Looking through possessions, pictures, and letters at my aunt’s house stirred so many memories and turned my thoughts to my ancestors and various types of life roots. Maybe signs of an early spring played into my pondering of roots. Or perhaps walking the yard with a landscaper and seeing trees that have anchored themselves deeply on the sloping lot shifted my thoughts to roots. Whatever the impetus, roots that anchor our lives are the focus of this week’s post.
Many search diligently for their hereditary roots in an attempt to anchor themselves. Others spend their lives distancing themselves from the mistakes, abuse, and negativity of past generations. But for those of us who know our ancestral tree, and that tree possesses strong, good roots, we are blessed and grateful.
Many search diligently for their hereditary roots in an attempt to anchor themselves.
Growing up, I’m not sure I fully realized the gift of good generational roots, maternal and paternal ancestors who worked hard, loved each other deeply, and honored God with time, talents, service, and giving.
As an only child, I saw the way my parents loved each other, their parents and siblings, and I felt that love as well. I saw their generosity and acts of service. Those hereditary roots trained, influenced, and shaped my life.
Perhaps you see hereditary roots in physical likeness to those of past generations. Or maybe hereditary roots are anchored in actions, good or bad.
If you weren’t blessed with good hereditary roots, commit to changing the course and replant your roots firmly in good soil. It may take hard work to change ingrained patterns, but it’s worth the effort to re-root and grow stronger in the process.
I am grateful for deep locational roots. I live in the same state and town where I was born. In our transitory society, that is often not the case. But like a plant that has been uprooted and moved, you, too, can thrive in a new location.
Let your roots grow deeply into your new place through engagement. Find a church that feeds you spiritually and provides a strong sense of community. Volunteer and enhance your connectivity to others. Instead of looking back, foster forward motion by loving, and serving, where you live.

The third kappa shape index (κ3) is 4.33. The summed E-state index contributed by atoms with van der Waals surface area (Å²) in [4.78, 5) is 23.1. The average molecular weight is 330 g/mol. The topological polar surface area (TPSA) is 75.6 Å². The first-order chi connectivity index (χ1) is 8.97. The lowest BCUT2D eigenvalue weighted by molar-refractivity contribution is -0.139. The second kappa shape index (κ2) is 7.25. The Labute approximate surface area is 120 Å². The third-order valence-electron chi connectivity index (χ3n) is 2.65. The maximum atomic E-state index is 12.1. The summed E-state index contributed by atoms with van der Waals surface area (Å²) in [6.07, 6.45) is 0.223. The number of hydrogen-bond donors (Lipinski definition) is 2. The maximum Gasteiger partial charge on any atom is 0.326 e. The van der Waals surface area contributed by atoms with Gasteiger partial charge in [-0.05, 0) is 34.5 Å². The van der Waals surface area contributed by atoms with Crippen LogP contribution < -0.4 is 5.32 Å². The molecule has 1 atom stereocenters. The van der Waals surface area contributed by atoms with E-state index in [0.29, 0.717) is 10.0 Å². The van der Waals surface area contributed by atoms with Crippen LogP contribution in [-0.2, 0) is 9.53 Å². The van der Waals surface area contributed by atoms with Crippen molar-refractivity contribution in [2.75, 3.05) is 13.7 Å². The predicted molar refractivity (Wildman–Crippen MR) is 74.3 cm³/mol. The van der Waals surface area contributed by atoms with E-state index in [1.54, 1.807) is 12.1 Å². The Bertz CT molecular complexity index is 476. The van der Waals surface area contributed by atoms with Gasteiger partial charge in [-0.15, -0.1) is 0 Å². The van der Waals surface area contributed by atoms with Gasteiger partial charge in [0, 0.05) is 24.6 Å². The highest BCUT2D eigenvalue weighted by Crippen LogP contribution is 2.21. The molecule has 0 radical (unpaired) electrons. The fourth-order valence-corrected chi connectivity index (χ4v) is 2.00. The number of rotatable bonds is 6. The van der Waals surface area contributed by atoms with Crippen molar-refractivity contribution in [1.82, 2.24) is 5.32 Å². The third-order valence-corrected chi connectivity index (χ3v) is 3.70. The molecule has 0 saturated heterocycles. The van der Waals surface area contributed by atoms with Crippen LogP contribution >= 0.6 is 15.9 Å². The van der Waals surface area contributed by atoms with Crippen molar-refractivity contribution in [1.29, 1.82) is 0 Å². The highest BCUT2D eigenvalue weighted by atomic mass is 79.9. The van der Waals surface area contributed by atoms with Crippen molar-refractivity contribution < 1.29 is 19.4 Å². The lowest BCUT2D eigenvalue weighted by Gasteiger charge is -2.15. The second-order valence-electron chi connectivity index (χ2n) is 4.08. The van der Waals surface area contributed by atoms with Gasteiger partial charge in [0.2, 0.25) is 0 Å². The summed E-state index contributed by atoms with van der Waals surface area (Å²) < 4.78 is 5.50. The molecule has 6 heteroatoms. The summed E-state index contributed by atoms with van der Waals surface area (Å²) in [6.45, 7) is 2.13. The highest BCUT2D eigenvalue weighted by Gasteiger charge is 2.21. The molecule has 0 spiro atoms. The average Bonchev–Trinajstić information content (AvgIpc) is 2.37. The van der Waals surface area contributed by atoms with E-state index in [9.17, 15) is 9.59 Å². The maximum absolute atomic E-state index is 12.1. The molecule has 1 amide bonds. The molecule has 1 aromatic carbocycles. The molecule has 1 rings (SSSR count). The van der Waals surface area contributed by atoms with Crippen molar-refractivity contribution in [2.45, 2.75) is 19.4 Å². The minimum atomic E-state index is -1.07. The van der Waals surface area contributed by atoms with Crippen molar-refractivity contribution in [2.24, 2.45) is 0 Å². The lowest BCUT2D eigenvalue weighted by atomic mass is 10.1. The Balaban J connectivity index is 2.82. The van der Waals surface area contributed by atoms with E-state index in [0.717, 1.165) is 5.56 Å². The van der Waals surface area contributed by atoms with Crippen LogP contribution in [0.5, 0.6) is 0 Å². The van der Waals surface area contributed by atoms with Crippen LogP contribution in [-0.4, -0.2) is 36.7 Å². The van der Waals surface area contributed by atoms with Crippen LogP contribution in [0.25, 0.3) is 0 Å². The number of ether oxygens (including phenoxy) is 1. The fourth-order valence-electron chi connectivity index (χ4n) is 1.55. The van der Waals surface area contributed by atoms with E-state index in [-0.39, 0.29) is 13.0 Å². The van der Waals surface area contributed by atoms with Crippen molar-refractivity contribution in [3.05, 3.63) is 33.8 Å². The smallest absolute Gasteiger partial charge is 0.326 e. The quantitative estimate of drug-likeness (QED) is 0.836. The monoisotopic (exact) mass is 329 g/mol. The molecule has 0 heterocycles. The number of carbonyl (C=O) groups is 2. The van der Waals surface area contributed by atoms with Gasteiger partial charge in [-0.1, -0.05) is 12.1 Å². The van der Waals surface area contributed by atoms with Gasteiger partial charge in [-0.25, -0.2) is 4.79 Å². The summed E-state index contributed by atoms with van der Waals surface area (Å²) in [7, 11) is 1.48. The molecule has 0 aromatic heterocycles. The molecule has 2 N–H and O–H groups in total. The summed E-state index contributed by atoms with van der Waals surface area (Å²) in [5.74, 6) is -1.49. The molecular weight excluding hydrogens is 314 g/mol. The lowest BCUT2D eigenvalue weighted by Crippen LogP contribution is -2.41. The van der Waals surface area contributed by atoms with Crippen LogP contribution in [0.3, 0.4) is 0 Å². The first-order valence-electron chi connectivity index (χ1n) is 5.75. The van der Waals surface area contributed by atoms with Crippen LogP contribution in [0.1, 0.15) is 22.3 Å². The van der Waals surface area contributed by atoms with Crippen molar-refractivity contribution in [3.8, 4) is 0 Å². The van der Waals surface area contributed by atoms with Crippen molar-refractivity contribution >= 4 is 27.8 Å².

As a grandparent, I’m more aware than ever the importance of setting an example that helps my grandchildren grow strong roots. Everything I say and do is observed, heard, and remembered.
One day when my granddaughter was in the car with me, I blew through a yellow light. From the back seat I heard, “Glam, green means go, yellow means slow down, and red means stop. You did NOT slow down for the yellow light! You did not obey the rules.”
Now, this girl is very into knowing the rules and following them, so she immediately called me out on breaking the yellow light rule! The positive rules she learns now will help her in the future.
What we learn as children sticks with us, even if we later choose to ignore. I still remember what I learned from parents, grandparents, other family members and teachers. Many of those lessons were spiritual.
I learned the principle of tithing from my aunt Chinkie. She took a large wad of cash from her wallet on pay day and separated what looked like a lot of money to my childish eyes. Then she said, “Let me take out this money that doesn’t belong to me.” I was confused. Why didn’t that money belong to her? Then she placed that money in a church giving envelope and explained tithing to me.
What kind of exemplary roots are you planting? Is your example a positive one?
Some of my earliest memories are of sitting in our church listening to organ music and gazing at stained glass windows. I also hold fast to the memory of my father sitting at the kitchen table in the early morning, head bowed over his open Bible in prayer and memories of kneeling to pray during family devotions.
I am thankful for my deep spiritual roots, because without them I would be anchorless, sliding down the muddy banks of life when torrential problems and unexpected storms overwhelm.
Spiritual roots are important, although many in today’s world do not view them as necessary. But when trials come, deep spiritual roots keep you firmly grounded, even when all around feels like it’s been uprooted.
“Plant your roots in Christ and let him be the foundation for your life. Be strong in your faith, just as you were taught. And be grateful” (Colossians 2:7 CEV).
Deep spiritual roots keep you firmly grounded, even when all around feels like it’s been uprooted.
Candy Arrington is a writer, blogger, speaker, and freelance editor. She often writes on tough topics with a focus on moving through, and beyond, difficult life circumstances. Candy has written hundreds of articles, stories, and devotionals published by numerous outlets including: Inspiration.org, Arisedaily.com, CBN.com, Healthgrades.com, Care.com, Focus on the Family, NextAvenue.org, CountryLiving.com, and Writer’s Digest. Candy’s books include Life on Pause: Learning to Wait Well (Bold Vision Books), When Your Aging Parent Needs Care (Harvest House), and AFTERSHOCK: Help, Hope, and Healing in the Wake of Suicide (B&H Publishing Group).
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